And that's pretty much my story with this book. It was so damn painful, but in all the right ways. I found myself a tiny little bit in there, in a weird but wonderful way. I could understand it all, I could feel the pain and the anxiety and the healing. I felt it all. And while I had to stop at one point or the other, just to close my eyes and savor the experience - it was all so worth it. In the end, it was all so worth it. For Kevin, and for me as a reader.

 

This book was for me. It made me hurt, it made me cry, it made me laugh, and it put me back together in the end. And didn't let me go. Even weeks later I still find myself thinking about it now and again. That's the biggest plus for a book there is. I loved it all. I loved this book so damn much and I'm not afraid of shamelessly fangirl about it for years to come. Sure, this book probably isn't for everyone. There is no copious amount of sexy, smutty scenes. There is a lot of internal conflict going on, a lot of things you don't "see", only feel. And I can understand where that isn't everybody's cup of tea. Also, the final "meltdown" and climax might be hard to swallow for some readers. Just a fair warning.

Anywho,

 

I'll stop now or I'll ramble on and on about how fabulous and wonderful and amazing this story was for me. Just... Read it. That's really all I've left to say.

 

Just read it.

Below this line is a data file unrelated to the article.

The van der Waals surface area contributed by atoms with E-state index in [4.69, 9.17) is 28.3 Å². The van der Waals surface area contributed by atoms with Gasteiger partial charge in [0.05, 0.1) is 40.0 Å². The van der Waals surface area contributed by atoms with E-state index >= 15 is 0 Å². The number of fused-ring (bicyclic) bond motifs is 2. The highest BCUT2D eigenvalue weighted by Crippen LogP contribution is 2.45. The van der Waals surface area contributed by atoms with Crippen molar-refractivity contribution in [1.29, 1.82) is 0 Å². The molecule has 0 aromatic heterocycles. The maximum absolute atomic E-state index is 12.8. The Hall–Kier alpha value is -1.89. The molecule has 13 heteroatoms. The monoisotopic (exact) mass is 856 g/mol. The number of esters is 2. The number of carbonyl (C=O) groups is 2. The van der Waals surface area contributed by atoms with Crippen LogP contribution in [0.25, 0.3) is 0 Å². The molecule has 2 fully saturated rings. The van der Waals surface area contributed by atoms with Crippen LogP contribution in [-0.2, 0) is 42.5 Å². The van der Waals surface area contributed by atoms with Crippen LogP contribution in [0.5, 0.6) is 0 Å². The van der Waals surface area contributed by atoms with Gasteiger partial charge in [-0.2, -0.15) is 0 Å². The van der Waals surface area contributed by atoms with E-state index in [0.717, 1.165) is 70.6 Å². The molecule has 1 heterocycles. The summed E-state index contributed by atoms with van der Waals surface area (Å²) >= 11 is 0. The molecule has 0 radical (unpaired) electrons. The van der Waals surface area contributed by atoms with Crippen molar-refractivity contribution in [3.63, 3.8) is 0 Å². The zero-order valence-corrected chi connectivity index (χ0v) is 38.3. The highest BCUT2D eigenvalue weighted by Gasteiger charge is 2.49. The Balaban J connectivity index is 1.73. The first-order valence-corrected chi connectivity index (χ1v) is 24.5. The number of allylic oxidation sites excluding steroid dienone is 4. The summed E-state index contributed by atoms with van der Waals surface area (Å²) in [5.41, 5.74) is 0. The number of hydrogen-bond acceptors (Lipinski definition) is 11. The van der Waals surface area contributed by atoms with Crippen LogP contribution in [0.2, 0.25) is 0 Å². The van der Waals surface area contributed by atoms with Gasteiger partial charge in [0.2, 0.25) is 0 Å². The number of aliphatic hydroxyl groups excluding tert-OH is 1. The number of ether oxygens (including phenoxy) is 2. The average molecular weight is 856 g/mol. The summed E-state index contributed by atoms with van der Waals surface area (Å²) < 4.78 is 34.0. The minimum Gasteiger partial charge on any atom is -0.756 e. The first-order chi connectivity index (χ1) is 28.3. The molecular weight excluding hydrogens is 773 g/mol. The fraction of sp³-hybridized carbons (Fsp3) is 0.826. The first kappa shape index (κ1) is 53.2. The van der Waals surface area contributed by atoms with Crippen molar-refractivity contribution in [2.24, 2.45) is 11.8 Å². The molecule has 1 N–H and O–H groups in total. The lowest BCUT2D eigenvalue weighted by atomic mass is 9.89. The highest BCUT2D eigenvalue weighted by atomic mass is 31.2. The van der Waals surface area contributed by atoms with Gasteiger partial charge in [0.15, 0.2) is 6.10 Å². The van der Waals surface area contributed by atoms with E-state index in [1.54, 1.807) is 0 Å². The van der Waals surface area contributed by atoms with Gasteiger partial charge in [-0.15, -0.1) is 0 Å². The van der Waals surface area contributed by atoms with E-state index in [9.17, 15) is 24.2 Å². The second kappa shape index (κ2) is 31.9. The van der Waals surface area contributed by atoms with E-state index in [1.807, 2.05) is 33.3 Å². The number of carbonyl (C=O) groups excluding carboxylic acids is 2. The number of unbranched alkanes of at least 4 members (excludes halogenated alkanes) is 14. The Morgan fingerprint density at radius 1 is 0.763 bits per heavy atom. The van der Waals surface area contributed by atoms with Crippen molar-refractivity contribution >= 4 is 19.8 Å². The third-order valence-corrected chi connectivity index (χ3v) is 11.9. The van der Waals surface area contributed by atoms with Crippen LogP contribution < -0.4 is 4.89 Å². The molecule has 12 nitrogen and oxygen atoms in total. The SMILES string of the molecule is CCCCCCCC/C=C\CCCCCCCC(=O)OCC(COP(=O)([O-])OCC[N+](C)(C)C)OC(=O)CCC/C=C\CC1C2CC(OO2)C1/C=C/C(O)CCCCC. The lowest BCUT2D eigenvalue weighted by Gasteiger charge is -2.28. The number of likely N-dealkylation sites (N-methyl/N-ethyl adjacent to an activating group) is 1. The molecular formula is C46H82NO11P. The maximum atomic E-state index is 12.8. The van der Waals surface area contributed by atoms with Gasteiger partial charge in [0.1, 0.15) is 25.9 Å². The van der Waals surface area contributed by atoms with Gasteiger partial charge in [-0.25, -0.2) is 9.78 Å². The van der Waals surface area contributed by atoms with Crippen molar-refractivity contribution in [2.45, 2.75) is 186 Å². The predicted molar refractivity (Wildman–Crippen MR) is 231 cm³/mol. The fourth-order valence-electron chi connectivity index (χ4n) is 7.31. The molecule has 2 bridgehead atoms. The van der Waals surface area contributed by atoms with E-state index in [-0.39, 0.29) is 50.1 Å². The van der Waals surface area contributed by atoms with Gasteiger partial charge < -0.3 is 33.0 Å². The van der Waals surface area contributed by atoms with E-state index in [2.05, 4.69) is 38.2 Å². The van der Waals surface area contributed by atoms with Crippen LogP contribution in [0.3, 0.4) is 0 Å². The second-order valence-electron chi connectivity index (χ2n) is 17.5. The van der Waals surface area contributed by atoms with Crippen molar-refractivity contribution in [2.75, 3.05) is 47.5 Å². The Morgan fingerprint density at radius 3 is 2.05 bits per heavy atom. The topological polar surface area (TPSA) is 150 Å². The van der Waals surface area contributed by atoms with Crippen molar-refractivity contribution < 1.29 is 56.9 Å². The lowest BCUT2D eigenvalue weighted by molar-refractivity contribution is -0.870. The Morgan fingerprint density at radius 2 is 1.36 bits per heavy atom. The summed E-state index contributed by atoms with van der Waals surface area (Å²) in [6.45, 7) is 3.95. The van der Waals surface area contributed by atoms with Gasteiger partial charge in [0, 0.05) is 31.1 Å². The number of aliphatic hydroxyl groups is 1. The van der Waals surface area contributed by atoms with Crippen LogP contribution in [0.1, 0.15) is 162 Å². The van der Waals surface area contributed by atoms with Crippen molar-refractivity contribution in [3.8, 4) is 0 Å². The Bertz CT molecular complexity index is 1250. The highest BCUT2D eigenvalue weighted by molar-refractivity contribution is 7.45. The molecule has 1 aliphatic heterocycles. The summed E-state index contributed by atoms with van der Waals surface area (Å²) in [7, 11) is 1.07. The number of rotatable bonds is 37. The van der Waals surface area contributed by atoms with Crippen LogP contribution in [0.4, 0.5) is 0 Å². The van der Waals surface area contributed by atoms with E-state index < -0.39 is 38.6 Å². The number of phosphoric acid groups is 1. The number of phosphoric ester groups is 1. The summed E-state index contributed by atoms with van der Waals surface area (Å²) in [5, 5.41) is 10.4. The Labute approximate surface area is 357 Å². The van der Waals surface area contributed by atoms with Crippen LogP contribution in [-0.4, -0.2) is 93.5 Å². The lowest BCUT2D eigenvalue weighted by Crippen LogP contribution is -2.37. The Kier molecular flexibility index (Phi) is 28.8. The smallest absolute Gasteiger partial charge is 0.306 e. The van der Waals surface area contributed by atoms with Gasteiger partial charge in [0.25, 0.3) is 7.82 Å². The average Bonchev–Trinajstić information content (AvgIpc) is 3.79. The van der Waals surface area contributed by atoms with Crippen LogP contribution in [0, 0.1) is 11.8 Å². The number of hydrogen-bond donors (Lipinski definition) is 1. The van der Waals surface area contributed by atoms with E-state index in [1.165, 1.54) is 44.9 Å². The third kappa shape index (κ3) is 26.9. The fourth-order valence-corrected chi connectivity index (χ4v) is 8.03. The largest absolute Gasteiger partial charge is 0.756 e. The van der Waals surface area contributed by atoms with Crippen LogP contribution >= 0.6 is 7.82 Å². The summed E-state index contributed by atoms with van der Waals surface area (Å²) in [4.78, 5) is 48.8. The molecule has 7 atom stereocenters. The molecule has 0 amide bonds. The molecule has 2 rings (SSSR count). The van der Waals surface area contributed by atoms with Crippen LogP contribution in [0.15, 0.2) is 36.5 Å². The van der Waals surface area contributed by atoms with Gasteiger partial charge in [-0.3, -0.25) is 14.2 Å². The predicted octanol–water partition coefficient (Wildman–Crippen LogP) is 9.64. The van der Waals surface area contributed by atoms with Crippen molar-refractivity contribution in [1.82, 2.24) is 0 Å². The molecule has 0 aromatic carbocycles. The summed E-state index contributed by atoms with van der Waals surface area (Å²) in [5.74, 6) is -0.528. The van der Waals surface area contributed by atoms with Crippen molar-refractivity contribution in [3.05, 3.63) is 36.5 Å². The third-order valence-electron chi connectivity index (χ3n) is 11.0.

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text 2015-06-01 17:19
Best reads of May 2015

most of this month's books came from the Recently Added shelf at the local library.  You guys know the story; you go in to pick up a couple of books from the waiting list, and you find a few more you can't leave without.  I ended up with thirty.  Didn't get them all read but made a good stab at it.

 

I'm only going to talk about the ones which rated four or more stars.  There were still plenty of them.

every one of these is a new--to-me author, and I will be looking for further works by each of them.

 

Jo Walton's The Just City and Ian Tregillis' The Mechanical are each the beginning of a series and I will be purchasing both of these plus the subsequent volumes for my own library.

 

 

i talked about these in another post, but I'm going to go ahead and show you my favorite Historical Fictions of the month:

 

 

 

and Kindle Unlimiteds:

 

 

i read 24 books this month and 17 of them were 4 stars or more for a percentage of 82%. Really High.  I know.

but for the months prior to May, the percentage of four to five star reads was 32%.  The book gods were smiling on me.  Hope they stick around awhile.